Make the malted white chocolate walnuts: Combine the hot toasted walnuts with the finely chopped white chocolate in a bowl and let the mixture stand until the chocolate has melted. Stir to coat the walnuts evenly. The amount of each ingredient you need is arbitrary- it depends on how much chocolate you like clinging to your walnuts.

Refrigerate the mixture for about 15 minutes or until the chocolate has just set. Sprinkle spoonfuls of malted milk powder and a pinch of salt over the walnuts and stir to coat. Refrigerate the mixture until the chocolate has completely hardened, at least 1 hour.

Serve generous spoonfuls of the malted white chocolate walnuts with the pots de creme.

Sunday, May 12, 2013

chocolate whoopie pies with malted buttercream and walnut filling.


If you own the book Baked Elements, you might recognize this recipe. Hint: it belongs to the chapter of malt recipes.

Yeah, the recipe was titled Devil Dogs because of the shape the batter was piped in- bones. I didn't quite feel like getting out my piping bag and piping tip and going through all that fuss for just a bit of batter (I scaled down the recipe) so I made the whoopie pies in their prosaic shape.


Since I was already tweaking the recipe, I decided to tweak it some more. It wasn't that much of an adjustment really, I just folded some chopped toasted walnuts into the buttercream. Which, I must add, isn't just just an adjustment- malt and walnuts are divine together! Plus, saying the two words together is great fun. Malt and walnut. Malty walnutty. Malty walty. You get the idea.

Malted walnut. Oho I'm on to something here!


If I had to criticize (what am I saying- I always have some little quibbles), I would say that the cakes could be moister and the buttercream more malty. I guess it can't be helped since the cakes are made with butter so when refrigerated, they are rather firm and drier compared to oil-based whoopie pies. The buttercream issue can be easily resolved- just add more malt!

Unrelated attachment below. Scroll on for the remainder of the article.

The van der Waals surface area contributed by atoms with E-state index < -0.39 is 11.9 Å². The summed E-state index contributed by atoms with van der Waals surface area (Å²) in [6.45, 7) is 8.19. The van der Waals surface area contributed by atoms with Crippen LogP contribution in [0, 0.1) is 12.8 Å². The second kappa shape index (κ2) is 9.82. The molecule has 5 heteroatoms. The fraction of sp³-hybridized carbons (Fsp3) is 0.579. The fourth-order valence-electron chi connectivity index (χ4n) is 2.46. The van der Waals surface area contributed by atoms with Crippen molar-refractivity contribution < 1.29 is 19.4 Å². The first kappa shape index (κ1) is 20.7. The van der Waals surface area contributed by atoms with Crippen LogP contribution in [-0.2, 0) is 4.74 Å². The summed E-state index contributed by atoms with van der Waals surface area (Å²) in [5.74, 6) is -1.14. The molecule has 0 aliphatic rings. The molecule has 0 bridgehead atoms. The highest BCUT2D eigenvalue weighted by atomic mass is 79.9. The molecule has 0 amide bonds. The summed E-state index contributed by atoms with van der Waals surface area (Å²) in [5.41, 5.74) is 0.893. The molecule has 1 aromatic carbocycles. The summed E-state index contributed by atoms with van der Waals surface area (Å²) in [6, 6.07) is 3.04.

I feel that after becoming so detached from blogging, I just can't write my posts as quickly and eloquently as before. This is bad. I need to blog more, which means I need to bake more. Yes. That sounds like a plan.


Chocolate Whoopie Pies with Malt and Walnut Buttercream
a recipe adapted from Baked Elements, which was originally known as Devil Dogs
makes 4 regular-shaped sandwiches

For the cake:
2 tbsp dark unsweetened cocoa powder, sifted
1/2 cup all-purpose flour
1/4 tsp baking soda
1/4 tsp instant espresso powder
1/8 tsp baking powder
1/8 tsp salt
2 tbsp butter
1/4 cup dark brown sugar
1/2 tsp vanilla extract
3/8 ounces dark chocolate, melted and cooled
1/4 large egg yolk (about a teaspoon)
1/4 cup buttermilk

For the buttercream:
1 tbsp malted milk powder (I recommend increasing this amount anywhere up to 2 tbsp)
1/2 tbsp boiling water
1 1/2 tbsp milk
2 tbsp heavy cream
1 tbsp all-purpose flour
1/4 cup butter, cubed
1/4 cup icing sugar, sifted

1/4 cup coarsely chopped walnuts, toasted and cooled

For the cakes: Line a baking sheet.

Whisk the cocoa powder, flour, baking soda, espresso powder, baking powder and salt together.

Cream the butter until smooth. Add the sugar and vanilla and beat until fluffy. Add the chocolate and egg yolk and beat until just combined. Add the flour mixture in 3 parts, alternating with the buttermilk, beginning and ending with the flour mixture.

Scoop a heaping tablespoon of batter and mound it on the baking sheet. I used a cookie scoop for ease. Repeat until all the batter has been used. At this point, you can refrigerate the mounds of batter while the oven is preheating if you prefer distinctively-domed whoopie pies. If not, just proceed with the baking.